The African continent hosts a variety of birds. It is a perfect place for bird enthusiasts as the birds found here belong to different species, have different patterns, and have colorful plumage. Some of the birds are purely a treat to the eyes, like the flamingos, the violet-backed starling et cetera.
In this article, we will explore some of the most fascinating and unique African birds, from the iconic ostrich to the elusive shoebill, and gain a greater appreciation for the diversity and wonder of these feathered creatures.
List of birds of Africa
We chose to highlight the most recognizable African birds because of their diversity and beautiful coloring displays. Here is the complete list.
1. African Fish Eagle:
The fully grown eagle is an impressive chestnut-and-white bird that stands out as it perches prominently near rivers, lakes, and other water bodies. In its younger stages, the bird, with a more rugged appearance, sports a dark brown hue speckled with white on its head. When in flight, the juvenile can be recognized by the white markings on its wings resembling windows and the pale, dark-tipped tail.
When hunting, this eagle displays grace by executing elegant, shallow dives to the water’s surface, capturing fish along with consuming birds, reptiles, and carrion. Its vocalization is distinctive, emitting a loud and penetrating “wheeee-ah-kleeuw-kleeuw-kluuu” call while tilting its head backward, making it one of the most unique bird sounds found in Africa.
2. Lilac-breasted roller:
The lilac-breasted roller is a striking bird that’s quite popular among bird watchers. You can find this beautiful species in the southern and eastern parts of Africa. They are often seen in the savanna, where they keep an eye out for arthropods and small vertebrates in the environment. This bird gets its name from the lilac color on its throat and upper breast. Its plumage is a delicate mix of up to eight different colors, including turquoise, green, black, tawny-brown, and royal blue. While watching this bird is a treat to the eyes, its vocalizations might not be as pleasant, as it produces a guttural cackle that could be mistaken for the harsh call of a crow.
3. Collared Sunbird:
The diminutive sunbird displays a concise beak and possesses a metallic-green back with a yellow underside. In the male, a green neck is adorned with a brief purplish breast band, while the female showcases a yellow throat without a breast band. These sunbirds can be spotted in pairs at the edges of forests, woodlands, and savannas. They often join mixed-species flocks to scavenge leaves and hover in search of insects. While they primarily feed on fruit and nectar, they also employ a technique of piercing the base of a flower to extract nectar without participating in pollination.
The “yellow-bellied” races of the Variable Sunbird are larger in size compared to the Collared Sunbird, featuring an elongated bill and a wider purple-blue breast band.
4. African pygmy kingfisher:
Kingfishers are known for their stunning appearance. They have colorful feathers that make them some of the most beautiful birds. They have tawny-colored undersides and various shades of blue or violet on their upper parts. This is due to the way their feathers are structured, as it creates this striking illusion of color. One particularly gorgeous kingfisher species is the African pygmy kingfisher. It has a deep blue crown and back, violet ear coverts, and rufous-coloured underparts. These birds tend to be quite shy. They are usually found either on their own or in pairs throughout most of sub-Saharan Africa, although they are not typically seen in dry regions.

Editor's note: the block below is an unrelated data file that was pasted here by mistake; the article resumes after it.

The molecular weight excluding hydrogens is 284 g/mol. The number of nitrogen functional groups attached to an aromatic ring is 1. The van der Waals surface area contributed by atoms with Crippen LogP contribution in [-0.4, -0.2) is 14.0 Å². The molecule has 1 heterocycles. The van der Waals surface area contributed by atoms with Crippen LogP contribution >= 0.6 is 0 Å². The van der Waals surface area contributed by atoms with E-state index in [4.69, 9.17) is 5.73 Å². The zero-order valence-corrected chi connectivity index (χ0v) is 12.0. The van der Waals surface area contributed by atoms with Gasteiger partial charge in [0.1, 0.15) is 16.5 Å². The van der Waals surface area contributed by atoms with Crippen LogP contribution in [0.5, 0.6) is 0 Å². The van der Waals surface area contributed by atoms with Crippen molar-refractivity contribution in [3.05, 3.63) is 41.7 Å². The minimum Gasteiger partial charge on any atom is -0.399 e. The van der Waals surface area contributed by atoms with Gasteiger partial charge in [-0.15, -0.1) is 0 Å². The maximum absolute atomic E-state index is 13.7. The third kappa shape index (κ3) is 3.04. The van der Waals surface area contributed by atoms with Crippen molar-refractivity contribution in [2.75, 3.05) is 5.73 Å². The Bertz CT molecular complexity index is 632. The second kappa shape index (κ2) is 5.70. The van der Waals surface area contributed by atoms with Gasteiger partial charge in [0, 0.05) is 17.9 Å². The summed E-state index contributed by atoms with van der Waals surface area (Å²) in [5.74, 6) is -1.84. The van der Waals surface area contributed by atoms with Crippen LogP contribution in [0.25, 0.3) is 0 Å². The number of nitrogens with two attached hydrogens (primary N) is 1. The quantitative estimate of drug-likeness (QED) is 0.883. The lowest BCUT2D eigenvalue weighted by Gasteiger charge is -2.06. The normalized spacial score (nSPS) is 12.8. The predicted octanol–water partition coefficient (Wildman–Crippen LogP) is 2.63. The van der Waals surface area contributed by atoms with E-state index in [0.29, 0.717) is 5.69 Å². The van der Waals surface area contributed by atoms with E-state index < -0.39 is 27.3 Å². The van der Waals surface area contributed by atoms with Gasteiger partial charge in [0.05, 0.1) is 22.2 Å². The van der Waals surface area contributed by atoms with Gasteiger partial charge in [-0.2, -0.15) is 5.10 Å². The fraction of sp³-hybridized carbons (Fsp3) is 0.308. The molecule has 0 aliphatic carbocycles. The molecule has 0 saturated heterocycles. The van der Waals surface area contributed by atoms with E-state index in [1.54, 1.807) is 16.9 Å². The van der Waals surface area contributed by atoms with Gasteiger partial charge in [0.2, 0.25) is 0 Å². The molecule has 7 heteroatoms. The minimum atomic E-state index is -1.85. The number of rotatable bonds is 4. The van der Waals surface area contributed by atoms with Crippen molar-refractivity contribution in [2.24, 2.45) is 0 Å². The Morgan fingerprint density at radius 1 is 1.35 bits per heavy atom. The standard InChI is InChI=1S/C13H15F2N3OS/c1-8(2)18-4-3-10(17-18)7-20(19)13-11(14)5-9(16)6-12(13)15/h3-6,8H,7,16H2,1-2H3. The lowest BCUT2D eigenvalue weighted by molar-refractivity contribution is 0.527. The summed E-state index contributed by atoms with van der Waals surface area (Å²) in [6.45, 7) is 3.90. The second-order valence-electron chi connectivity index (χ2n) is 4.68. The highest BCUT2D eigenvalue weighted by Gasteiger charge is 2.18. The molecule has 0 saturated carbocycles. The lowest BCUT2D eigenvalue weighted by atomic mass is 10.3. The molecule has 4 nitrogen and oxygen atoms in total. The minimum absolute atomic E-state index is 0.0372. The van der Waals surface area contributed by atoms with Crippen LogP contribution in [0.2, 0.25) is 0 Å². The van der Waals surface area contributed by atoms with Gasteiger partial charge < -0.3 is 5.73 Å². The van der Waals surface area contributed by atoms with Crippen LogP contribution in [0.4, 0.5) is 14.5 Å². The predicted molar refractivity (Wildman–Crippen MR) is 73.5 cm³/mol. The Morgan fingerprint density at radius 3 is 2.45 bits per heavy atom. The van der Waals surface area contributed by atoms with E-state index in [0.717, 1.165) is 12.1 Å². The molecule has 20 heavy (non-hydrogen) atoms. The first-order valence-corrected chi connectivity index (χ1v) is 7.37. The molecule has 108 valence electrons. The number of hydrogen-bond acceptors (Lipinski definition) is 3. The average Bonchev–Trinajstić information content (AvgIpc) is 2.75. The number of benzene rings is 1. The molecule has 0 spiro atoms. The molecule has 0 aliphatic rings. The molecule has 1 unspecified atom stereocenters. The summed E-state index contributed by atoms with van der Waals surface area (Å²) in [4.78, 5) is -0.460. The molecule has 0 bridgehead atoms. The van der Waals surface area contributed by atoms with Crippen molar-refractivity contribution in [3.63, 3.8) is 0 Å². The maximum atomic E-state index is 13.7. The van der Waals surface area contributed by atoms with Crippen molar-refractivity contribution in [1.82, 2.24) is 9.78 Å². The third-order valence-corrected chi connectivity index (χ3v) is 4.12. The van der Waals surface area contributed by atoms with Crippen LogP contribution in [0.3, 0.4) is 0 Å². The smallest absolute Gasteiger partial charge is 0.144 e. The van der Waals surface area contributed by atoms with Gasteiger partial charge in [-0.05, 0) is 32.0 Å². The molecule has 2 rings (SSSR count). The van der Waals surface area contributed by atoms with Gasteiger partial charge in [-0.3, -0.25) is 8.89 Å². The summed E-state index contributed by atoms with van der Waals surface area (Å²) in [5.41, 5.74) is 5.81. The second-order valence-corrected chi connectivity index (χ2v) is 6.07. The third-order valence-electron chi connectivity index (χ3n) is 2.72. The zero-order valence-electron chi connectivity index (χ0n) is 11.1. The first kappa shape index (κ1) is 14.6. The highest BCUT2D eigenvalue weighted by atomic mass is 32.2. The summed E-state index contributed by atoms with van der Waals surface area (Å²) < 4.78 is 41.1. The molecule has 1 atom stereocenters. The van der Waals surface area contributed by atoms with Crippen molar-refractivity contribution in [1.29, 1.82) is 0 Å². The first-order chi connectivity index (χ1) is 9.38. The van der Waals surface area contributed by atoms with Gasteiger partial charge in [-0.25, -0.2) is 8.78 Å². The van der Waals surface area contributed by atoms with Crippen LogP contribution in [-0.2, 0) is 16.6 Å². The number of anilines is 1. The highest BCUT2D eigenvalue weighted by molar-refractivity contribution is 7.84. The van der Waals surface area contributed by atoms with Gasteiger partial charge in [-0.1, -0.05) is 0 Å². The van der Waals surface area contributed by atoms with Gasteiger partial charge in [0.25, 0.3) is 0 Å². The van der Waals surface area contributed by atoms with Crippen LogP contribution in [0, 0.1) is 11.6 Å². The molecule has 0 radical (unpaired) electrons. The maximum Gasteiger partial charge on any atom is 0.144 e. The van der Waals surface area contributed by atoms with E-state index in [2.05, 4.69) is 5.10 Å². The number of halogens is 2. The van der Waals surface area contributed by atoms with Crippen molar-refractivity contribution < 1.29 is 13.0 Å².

5. African Masked Weaver:
The Southern Masked-Weaver (Ploceus velatus) is distributed across the southern regions of Africa and inhabits diverse environments such as shrublands, savannas, grasslands, open woodlands, inland marshes, and semi-desert areas. These birds can also be spotted in suburban parks and gardens. Measuring 11-14.5 cm in length, they possess a robust, short, conical bill and legs with a pinkish-brown hue. In terms of appearance, the female Southern Masked Weaver features a pinkish-brown bill, brown or red-brown eyes, and a drab greenish-yellow body with darker streaks on the upper back. The throat is tinged yellowish, while the abdomen appears off-white.
6. Violet-backed starling
The violet-backed starling, also called the amethyst starling, is a unique and beautiful African bird. The male stands out with its vibrant, iridescent violet plumage against a backdrop of pure white undersides. Yellow irises and a greyish-black bill complete its striking appearance. This starling species can be found across most of Africa, situated below the Sahara, except in drier regions and the Congo rainforests. It prefers habitats like open woodlands, gallery forests, and clearings within forests, where it searches the canopies for fruits, seeds, and invertebrates.
7. Crowned Plover:
The crowned plover, also known as the crowned lapwing, is a versatile bird widely distributed throughout Southern Africa. Its distinctive features include a black crown with a white halo, a plumage of brown and white, and a combination of red legs, making it easily recognizable. Crowned plovers exhibit an extended breeding season. They lay their eggs in a sandy area prepared with plant linings or pebbles before the rainy season. During warmer days, the male actively assists the females in incubating the eggs.
8. Greater Flamingo:
The greater flamingo holds the title for being the largest and most widespread bird among flamingo species. Its habitat stretches across parts of Asia and Europe. It has mainly pinkish-white plumage. It highlights red wing coverts and dark flight feathers. The distinctive long legs are a vibrant shade of pink, complementing its sizable, flexible bill that’s black-tipped with pink. It is designed to pick the food. The pink colour that flamingos are known for is a result of their diet rich in carotenoids, mainly from brine shrimps and algae. Apart from these, the greater flamingo also includes seeds and molluscs in its diet.